People, Planet, Profit: Cities with a SAP Footprint become more sustainable
The new 2015 Sustainable Cities Index is hot off the press. Published by Arcadis, an engineering firm in the Netherlands, the index puts 50 cities to the test in three categories: quality of life for people, environmental impact on the planet, and economic performance. The results are telling. Even the most sustainable cities have work to do.
Why should we care? Over 50% of the world’s population is already living in urban areas, and according to the United Nations, that will increase to 66% by 2050. And, the World Bank has issued dire warnings about the impact of climate change which will force masses of people into critically strained urban areas.
There is no perfect city. The current Mayor of London’s 2020 Vision is to make London, number two in the index, the best place to work, live, play, study, invest and do business. But an aging infrastructure, a chronic housing shortage and energy and waste issues stand in the way. Cities ranked at the middle or bottom of the index have even greater problems. São Paulo (31), with 20 million residents, is still experiencing uncontrolled urban growth, while Mumbai (47) is threatened every year by disastrous weather conditions during the monsoons that can destroy thousands of lives in a flash.
Sustainable Solutions for Urban Matters
According to Sean Patrick O’Brien, global lead, Urban Management and Public Safety at SAP, city governments usually have three strategic goals. They want to grow economically, improve the quality of life, and deliver value for citizens. Many of the cities listed in the sustainability index are already using some form of SAP technology to achieve these goals and become more sustainable in terms of people, planet and profit. Here are some examples.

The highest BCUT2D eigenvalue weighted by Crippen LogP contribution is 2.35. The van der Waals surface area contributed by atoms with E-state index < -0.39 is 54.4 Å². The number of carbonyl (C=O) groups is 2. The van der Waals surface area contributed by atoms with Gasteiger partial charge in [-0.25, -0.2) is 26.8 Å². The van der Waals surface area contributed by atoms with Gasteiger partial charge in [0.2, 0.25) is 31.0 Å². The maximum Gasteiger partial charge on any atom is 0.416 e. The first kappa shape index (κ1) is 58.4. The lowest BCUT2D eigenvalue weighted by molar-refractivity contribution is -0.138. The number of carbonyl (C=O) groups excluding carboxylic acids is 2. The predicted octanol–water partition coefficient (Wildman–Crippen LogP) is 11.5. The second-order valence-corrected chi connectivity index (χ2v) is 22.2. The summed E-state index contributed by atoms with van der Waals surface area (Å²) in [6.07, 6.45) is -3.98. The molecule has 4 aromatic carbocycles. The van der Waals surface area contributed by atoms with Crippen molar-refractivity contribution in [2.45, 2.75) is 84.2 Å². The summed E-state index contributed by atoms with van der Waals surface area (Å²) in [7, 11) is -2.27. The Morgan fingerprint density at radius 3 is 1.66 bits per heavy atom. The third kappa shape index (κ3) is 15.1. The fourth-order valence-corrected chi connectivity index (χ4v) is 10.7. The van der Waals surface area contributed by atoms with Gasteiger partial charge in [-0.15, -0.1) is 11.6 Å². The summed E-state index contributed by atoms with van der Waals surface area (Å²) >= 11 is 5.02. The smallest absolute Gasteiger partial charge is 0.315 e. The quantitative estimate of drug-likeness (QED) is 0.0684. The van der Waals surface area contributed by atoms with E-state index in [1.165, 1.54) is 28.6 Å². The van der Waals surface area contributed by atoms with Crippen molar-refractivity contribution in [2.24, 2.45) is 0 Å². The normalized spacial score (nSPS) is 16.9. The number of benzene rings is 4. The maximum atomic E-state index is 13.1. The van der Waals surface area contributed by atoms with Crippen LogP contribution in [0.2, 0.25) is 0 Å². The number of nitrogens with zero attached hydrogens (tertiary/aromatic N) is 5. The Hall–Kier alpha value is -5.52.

Cities typically are managed by a number of local authorities that aggregate up so it makes sense to centralize data and services. London comprises a number of boroughs, each governed locally while engaging with municipal entities like the police force and the London transport organization which runs on SAP. Cities must also engage with federal and state agencies, creating complex scenarios when it comes to fiscal matters.
The state of São Paulo runs a centralized data repository on SAP servers across government agencies to proactively uncover tax fraud and better manage public finances which could free up money for better resource management. And of course, cities must be well prepared to protect citizens and property during emergencies. Mumbai has implemented the largest SAP installation in a municipal operation worldwide to centrally engage all organizations during major emergencies such as fire, flooding or terrorist attacks.
More dollars for public services
“Boston runs SAP HANA to make the city a better place,” says Devin Quirk, Director of Operations, City of Boston, ranked 15. Thanks to analytics tools on mobile devices that empower decision makers and citizens with the right information the city was able to reduce property crime by 55%. For him, the greatest value of technology is less time on bureaucracy and more time on becoming cleaner, safer, and more productive.